NICOSIA: For a man widely reported to be playing a key role in helping Iraq’s routed military recover lost ground, Qassem Suleimani, the commander of Iran’s feared Quds Force, remains invisible.
It is not a new strategy for Suleimani – the 57-year-old is rarely pictured, a trait that chimes with his apparent, although officially denied, presence in Baghdad in the past two weeks.
Having already helped Syrian President Bashar Assad reverse the gains of rebels in that country’s civil war, just when it looked like Assad was finished, Suleimani has cultivated a reputation as perhaps the most formidable security operative in the Middle East.
With multiple media outlets stating that the enigmatic general is now in Iraq, where Prime Minister Nouri al-Maliki’s forces have as yet failed to repel a Sunni militant offensive, the political parallels are striking.
Jihadists from the Islamic State of Iraq and Greater Syria (ISIS) laying siege to Baghdad declared a “caliphate,” an Islamic system of government not seen since Ottoman times, Monday.
Despite their limited numbers, they have led the occupation of Iraq’s second largest city Mosul and are fighting to hold Tikrit after a northern sweep shocking in both its speed and simplicity, with Iraqi troops melting away when confronted.
With the Iraqi military’s collapse all too visible, the presence of ISIS militants – now known as the Islamic State – near Iran’s border invokes fear in Tehran.
Bonded by Shiite Islam, Iran and Iraq have grown closer in the realms of government and security since the overthrow of Sunni President Saddam Hussein in the U.S.-led invasion of 2003.
Short in stature but feared on a grand scale, Suleimani joined Iran’s forces during the war Saddam launched against them in 1980, an eight-year conflict that left more than a million people dead.
Afterward, he was sent to Iran’s eastern border to fight drug traffickers coming in from Afghanistan.
He was named Quds commander in 1998 and in May 2005 was described by Iran’s ultimate authority, Supreme Leader Ayatollah Ali Khamenei, as “a living martyr.”
The Quds Force, a branch of the Revolutionary Guard, is highly secretive and conducts sensitive security functions abroad, such as intelligence, special operations and political action deemed necessary to protect the Islamic Republic.
On the rare occasions he has spoken publicly, Suleimani’s obvious zeal has lived up to the air of mystique that has built up around his persona.
The few pictures of him show a face whose intense stare and focus sits within a closely cropped and graying beard.
His words have confirmed Iran’s regional reach.
“Iran has a presence in southern Lebanon and Iraq. In fact, those areas are in a way influenced by the Islamic Republic of Iran’s ideology and conduct,” he said in a speech carried by Iranian media in January 2012.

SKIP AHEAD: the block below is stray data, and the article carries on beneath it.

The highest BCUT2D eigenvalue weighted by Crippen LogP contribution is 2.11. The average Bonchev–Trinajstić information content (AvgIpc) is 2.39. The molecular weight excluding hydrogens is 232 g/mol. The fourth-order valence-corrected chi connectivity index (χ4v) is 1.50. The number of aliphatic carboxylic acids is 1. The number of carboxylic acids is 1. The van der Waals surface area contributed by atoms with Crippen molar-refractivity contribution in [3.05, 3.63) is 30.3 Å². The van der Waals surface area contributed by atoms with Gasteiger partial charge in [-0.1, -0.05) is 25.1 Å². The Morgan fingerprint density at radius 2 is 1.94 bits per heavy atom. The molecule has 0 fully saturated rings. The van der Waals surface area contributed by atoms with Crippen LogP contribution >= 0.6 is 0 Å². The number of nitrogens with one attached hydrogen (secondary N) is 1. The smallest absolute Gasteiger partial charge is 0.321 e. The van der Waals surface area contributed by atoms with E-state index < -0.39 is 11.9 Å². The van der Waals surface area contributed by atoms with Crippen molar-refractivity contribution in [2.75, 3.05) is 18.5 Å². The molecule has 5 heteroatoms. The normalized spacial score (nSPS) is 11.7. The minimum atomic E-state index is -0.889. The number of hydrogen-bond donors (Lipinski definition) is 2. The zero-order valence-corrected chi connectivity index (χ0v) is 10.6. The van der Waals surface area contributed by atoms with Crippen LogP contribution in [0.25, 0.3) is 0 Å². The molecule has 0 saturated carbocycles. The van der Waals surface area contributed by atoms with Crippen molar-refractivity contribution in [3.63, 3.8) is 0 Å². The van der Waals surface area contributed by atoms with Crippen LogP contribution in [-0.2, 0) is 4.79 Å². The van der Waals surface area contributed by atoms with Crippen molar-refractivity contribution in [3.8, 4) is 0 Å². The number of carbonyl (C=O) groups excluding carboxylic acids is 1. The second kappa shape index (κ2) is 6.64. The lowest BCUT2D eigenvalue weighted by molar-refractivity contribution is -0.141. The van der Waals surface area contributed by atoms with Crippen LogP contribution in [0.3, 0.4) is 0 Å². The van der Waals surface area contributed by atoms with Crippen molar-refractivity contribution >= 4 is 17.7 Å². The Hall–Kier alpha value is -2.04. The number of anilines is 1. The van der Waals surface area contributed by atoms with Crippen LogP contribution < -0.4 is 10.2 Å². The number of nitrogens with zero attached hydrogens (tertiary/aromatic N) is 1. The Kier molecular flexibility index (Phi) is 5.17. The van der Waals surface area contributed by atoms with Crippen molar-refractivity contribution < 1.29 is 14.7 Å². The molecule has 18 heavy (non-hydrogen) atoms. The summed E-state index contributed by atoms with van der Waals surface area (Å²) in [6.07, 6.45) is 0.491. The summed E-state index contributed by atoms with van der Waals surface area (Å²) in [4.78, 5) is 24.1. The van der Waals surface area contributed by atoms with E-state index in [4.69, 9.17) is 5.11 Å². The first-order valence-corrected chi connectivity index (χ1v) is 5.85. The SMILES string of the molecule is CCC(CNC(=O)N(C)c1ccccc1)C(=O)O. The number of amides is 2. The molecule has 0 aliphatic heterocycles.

Two years later, he went further: “No force or country except for Iran is capable of leading the Muslim world today ... due to Iran’s support for revolutionary and Islamic movements and fighters as well as its defense of Muslims against aggressors.”
A diplomatic source told AFP: “He knows Syria like he was born there and has very good knowledge of Iraq.
“He is utterly respected by the Quds Force members, thanks to his career,” he added.
A similar mission to the one he carried out in Syria would explain Suleimani’s presence in Baghdad, which has been denied by the Foreign Ministry in Tehran.
Moreover, Suleimani has history with Maliki.
Amid the political deadlock of Iraq’s inconclusive 2010 general election, the Iranian general allegedly organized a meeting in the shrine city of Qom, a two-hour drive south of Tehran.
It was at that meeting that Shiite preacher Moqtada al-Sadr – the one-time head of Iraq’s Mahdi Army militia turned political leader based in self-imposed exile in Iran at the time – agreed to support Maliki’s bid for the premiership.
The deal effectively completed Baghdad’s political power shift from Washington to Tehran, and was followed a year later by a complete exit of U.S. troops from Iraq.
“All of the important people in Iraq go to see him,” Iraqi Deputy Prime Minister Saleh al-Mutlaq said of Suleimani in 2011.
The dark side of the Quds Force’s activities is never far from foreign headlines. Suleimani was accused by the U.S. military in 2008 of training Iraqi hit squads.
And Israel said he orchestrated attacks on Israeli tourists in the summer of 2012.
“He is indeed like Keyser Soze,” a senior U.S. official told the Guardian newspaper in 2011, referring to the seemingly invisible character portrayed by Kevin Spacey in “The Usual Suspects.”
“Nobody knew who he was and this guy’s the same,” the official said of the Quds commander. “He is everywhere, but nowhere.”